THE RICHEST MEN ON EARTH.
Rodney and Otamatea Times, Waitemata and Kaipara Gazette , 2 September 1925, Page 5
THE RICHEST MEN ON EARTH.
MILLIONAIRES WITH SIMPLE TASTES.
There has been a great deal of discussion recently about the richest men in the world. The richest man in America is no doubt Mr Henry Ford, who seems to have outdistanced Mr J. D. Rockefeller in the millionaire stakes. Mr Ford's motor car undertakings could be capitalised at 400,--000,000. His "cash in hand" averages £36,000,000. His profits are said to average £22,000,000 per annum and in 1923 it was officially recorded that he paid £500,000 in income tax. Mr John D. Rockefeller's fortune was estimated a few months ago to have dwindled to a mere £222,000,000 He has, however, in the past few years given away as much as £ 115,--000,000 for various educational and philanthropic purposes, which accounts for his comparative poverty. Mr Frank Jay Gould, another American whose name inevitably occurs in any discussion on wealth is underntood to possess about £20,000,000. Other American millionaires whose names are unknown to fame easily outdo Mr Gould. There is for instance Mr John Nicholas Brown, who three years ago became heir to the fortunes of his father and grandfather, textile kings of Provideuce, Rhode Island, and who to-day, at twenty-five, owns £60,000,000. He is guarded night and day by detectives. There are the heirs of Mr Isaac Guggenheim, who left £80,000,000, and those of John Wauamaker, who left £40,000,000.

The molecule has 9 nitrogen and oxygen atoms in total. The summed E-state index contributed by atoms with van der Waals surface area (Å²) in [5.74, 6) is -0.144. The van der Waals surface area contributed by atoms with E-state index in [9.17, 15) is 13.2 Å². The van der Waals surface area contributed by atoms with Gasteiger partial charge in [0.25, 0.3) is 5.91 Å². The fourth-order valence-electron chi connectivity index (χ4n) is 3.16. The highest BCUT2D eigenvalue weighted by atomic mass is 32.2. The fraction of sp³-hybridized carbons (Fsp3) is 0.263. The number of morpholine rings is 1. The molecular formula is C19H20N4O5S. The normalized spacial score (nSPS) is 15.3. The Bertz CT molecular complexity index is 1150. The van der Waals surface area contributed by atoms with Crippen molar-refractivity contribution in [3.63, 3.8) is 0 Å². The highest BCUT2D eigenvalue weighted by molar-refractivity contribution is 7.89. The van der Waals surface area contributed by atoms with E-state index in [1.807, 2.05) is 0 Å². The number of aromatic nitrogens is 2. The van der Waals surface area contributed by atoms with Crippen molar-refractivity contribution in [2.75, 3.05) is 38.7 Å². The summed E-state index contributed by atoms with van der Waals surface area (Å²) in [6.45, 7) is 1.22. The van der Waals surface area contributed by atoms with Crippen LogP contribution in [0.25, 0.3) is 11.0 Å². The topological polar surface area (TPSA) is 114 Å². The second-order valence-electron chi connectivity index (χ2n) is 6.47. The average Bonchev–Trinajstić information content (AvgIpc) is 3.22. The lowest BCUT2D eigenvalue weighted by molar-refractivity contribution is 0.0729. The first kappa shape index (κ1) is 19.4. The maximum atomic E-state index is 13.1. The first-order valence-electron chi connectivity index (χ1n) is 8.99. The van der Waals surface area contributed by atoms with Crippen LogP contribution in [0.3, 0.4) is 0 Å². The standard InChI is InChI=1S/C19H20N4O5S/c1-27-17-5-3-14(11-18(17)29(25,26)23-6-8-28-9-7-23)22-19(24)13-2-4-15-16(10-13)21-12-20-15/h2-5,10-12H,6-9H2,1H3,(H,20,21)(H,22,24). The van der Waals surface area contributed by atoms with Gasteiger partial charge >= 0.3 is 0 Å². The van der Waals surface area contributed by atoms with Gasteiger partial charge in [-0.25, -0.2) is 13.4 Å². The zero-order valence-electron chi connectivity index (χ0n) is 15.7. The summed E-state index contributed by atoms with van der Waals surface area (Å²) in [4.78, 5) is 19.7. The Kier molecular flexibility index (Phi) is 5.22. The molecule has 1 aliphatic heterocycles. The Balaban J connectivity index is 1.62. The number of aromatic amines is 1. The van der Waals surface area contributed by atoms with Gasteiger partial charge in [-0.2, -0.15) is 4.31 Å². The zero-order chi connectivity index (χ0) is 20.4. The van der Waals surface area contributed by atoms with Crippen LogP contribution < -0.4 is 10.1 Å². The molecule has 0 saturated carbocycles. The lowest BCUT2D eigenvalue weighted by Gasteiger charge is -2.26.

Wealth, howevtr, even in America, does not appear to bring unalloyed delight. Most trans-atlantic Croesuses are popularly supposed to live on a digestive biscuit and iced water, with an occasional glass of milk. Some official statistics published last year recorded the fact that of some 120,000 persons who committed suicide in the United States in 1922, no fewer than seventy nine were millionaires.
Thwre is no British millionaue with a fortune approaching the fabulous suras owned by Mr Henry Ford or Mr and there are few whose millions mount to anything like even the £40,000,000 of Mr Wunamaker.
The wealth of British millionaires, moreover, is frequently never known until they die and their wills come to be proved. They may be known as rnaguaf.es of commerce or shipping, but only the inner circle can estimate their fortunes. Some of the richest men lead quiet, unobtrusive lives, and are never suspectad oi; owning millions. The probate records of the past few years give numerous instances of these hidden millionaires. Mr J. T. Mills, of Leiglmm Buzzard, was one. He rode to his office every day on a tramear, led the simplest of lives and left £4,100,000. Mr Charles Morrison, the wholesale draper, left £10,936,668. No one had ever suspected him of being one twentieth so wealthy. The moral seems to be that any suburban or rural householder may live all his life next door to a millionaire and never know it till his neighbour dies.